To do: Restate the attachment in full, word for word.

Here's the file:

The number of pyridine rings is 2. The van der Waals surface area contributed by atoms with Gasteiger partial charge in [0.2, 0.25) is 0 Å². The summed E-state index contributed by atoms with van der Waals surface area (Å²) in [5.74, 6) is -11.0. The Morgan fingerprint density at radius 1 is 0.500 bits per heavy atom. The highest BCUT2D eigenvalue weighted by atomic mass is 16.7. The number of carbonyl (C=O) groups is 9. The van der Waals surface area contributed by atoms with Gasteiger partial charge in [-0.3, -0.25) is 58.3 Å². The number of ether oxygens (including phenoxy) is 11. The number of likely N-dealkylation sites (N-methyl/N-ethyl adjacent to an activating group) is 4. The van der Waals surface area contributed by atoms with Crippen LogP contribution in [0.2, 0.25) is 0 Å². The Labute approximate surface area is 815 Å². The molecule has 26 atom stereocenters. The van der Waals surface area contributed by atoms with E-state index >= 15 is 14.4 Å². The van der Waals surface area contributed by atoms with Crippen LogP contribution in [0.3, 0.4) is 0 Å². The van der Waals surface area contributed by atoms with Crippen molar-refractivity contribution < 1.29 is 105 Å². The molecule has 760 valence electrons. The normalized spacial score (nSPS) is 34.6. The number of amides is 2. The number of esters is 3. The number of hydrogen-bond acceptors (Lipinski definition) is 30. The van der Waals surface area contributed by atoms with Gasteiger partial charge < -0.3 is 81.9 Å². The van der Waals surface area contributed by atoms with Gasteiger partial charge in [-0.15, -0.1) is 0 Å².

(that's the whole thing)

The number of pyridine rings is 2. The van der Waals surface area contributed by atoms with Gasteiger partial charge in [0.2, 0.25) is 0 Å². The summed E-state index contributed by atoms with van der Waals surface area (Å²) in [5.74, 6) is -11.0. The Morgan fingerprint density at radius 1 is 0.500 bits per heavy atom. The highest BCUT2D eigenvalue weighted by atomic mass is 16.7. The number of carbonyl (C=O) groups is 9. The van der Waals surface area contributed by atoms with Gasteiger partial charge in [-0.3, -0.25) is 58.3 Å². The number of ether oxygens (including phenoxy) is 11. The number of likely N-dealkylation sites (N-methyl/N-ethyl adjacent to an activating group) is 4. The van der Waals surface area contributed by atoms with Crippen LogP contribution in [0.2, 0.25) is 0 Å². The Labute approximate surface area is 815 Å². The molecule has 26 atom stereocenters. The van der Waals surface area contributed by atoms with E-state index >= 15 is 14.4 Å². The van der Waals surface area contributed by atoms with Crippen LogP contribution in [0.3, 0.4) is 0 Å². The van der Waals surface area contributed by atoms with Crippen molar-refractivity contribution < 1.29 is 105 Å². The molecule has 760 valence electrons. The normalized spacial score (nSPS) is 34.6. The number of amides is 2. The number of esters is 3. The number of hydrogen-bond acceptors (Lipinski definition) is 30. The van der Waals surface area contributed by atoms with Gasteiger partial charge < -0.3 is 81.9 Å². The van der Waals surface area contributed by atoms with Gasteiger partial charge in [-0.15, -0.1) is 0 Å².